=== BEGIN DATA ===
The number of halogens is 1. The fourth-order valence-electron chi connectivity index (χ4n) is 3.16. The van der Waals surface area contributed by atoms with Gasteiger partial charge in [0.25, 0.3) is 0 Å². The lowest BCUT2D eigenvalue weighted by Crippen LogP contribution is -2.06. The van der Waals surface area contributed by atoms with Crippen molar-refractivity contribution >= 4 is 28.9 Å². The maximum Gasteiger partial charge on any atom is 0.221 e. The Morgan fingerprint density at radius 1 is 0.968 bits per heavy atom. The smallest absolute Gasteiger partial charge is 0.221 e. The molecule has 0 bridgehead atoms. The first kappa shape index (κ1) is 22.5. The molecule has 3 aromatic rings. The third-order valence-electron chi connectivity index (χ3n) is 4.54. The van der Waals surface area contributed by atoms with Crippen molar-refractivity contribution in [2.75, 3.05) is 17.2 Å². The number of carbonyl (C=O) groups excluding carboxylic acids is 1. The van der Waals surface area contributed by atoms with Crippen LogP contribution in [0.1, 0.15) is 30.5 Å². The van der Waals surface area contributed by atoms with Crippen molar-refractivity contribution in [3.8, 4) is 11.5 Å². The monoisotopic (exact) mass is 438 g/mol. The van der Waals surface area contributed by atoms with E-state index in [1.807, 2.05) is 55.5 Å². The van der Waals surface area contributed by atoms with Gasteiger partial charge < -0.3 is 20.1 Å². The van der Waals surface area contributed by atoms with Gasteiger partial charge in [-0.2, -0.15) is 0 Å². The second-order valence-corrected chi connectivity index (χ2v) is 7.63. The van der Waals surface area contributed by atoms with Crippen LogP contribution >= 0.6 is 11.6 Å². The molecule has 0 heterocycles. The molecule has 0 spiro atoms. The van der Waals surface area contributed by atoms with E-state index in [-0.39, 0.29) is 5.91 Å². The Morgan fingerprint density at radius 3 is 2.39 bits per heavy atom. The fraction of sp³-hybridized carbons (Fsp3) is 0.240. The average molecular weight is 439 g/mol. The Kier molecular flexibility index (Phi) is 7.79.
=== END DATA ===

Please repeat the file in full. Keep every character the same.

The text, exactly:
The number of halogens is 1. The fourth-order valence-electron chi connectivity index (χ4n) is 3.16. The van der Waals surface area contributed by atoms with Gasteiger partial charge in [0.25, 0.3) is 0 Å². The lowest BCUT2D eigenvalue weighted by Crippen LogP contribution is -2.06. The van der Waals surface area contributed by atoms with Crippen molar-refractivity contribution >= 4 is 28.9 Å². The maximum Gasteiger partial charge on any atom is 0.221 e. The Morgan fingerprint density at radius 1 is 0.968 bits per heavy atom. The smallest absolute Gasteiger partial charge is 0.221 e. The molecule has 0 bridgehead atoms. The first kappa shape index (κ1) is 22.5. The molecule has 3 aromatic rings. The third-order valence-electron chi connectivity index (χ3n) is 4.54. The van der Waals surface area contributed by atoms with Crippen molar-refractivity contribution in [2.75, 3.05) is 17.2 Å². The number of carbonyl (C=O) groups excluding carboxylic acids is 1. The van der Waals surface area contributed by atoms with Crippen LogP contribution in [0.1, 0.15) is 30.5 Å². The van der Waals surface area contributed by atoms with Crippen molar-refractivity contribution in [3.8, 4) is 11.5 Å². The monoisotopic (exact) mass is 438 g/mol. The van der Waals surface area contributed by atoms with E-state index in [1.807, 2.05) is 55.5 Å². The van der Waals surface area contributed by atoms with Gasteiger partial charge < -0.3 is 20.1 Å². The van der Waals surface area contributed by atoms with Gasteiger partial charge in [-0.2, -0.15) is 0 Å². The second-order valence-corrected chi connectivity index (χ2v) is 7.63. The van der Waals surface area contributed by atoms with Crippen LogP contribution >= 0.6 is 11.6 Å². The molecule has 0 heterocycles. The molecule has 0 spiro atoms. The van der Waals surface area contributed by atoms with E-state index in [-0.39, 0.29) is 5.91 Å². The Morgan fingerprint density at radius 3 is 2.39 bits per heavy atom. The fraction of sp³-hybridized carbons (Fsp3) is 0.240. The average molecular weight is 439 g/mol. The Kier molecular flexibility index (Phi) is 7.79.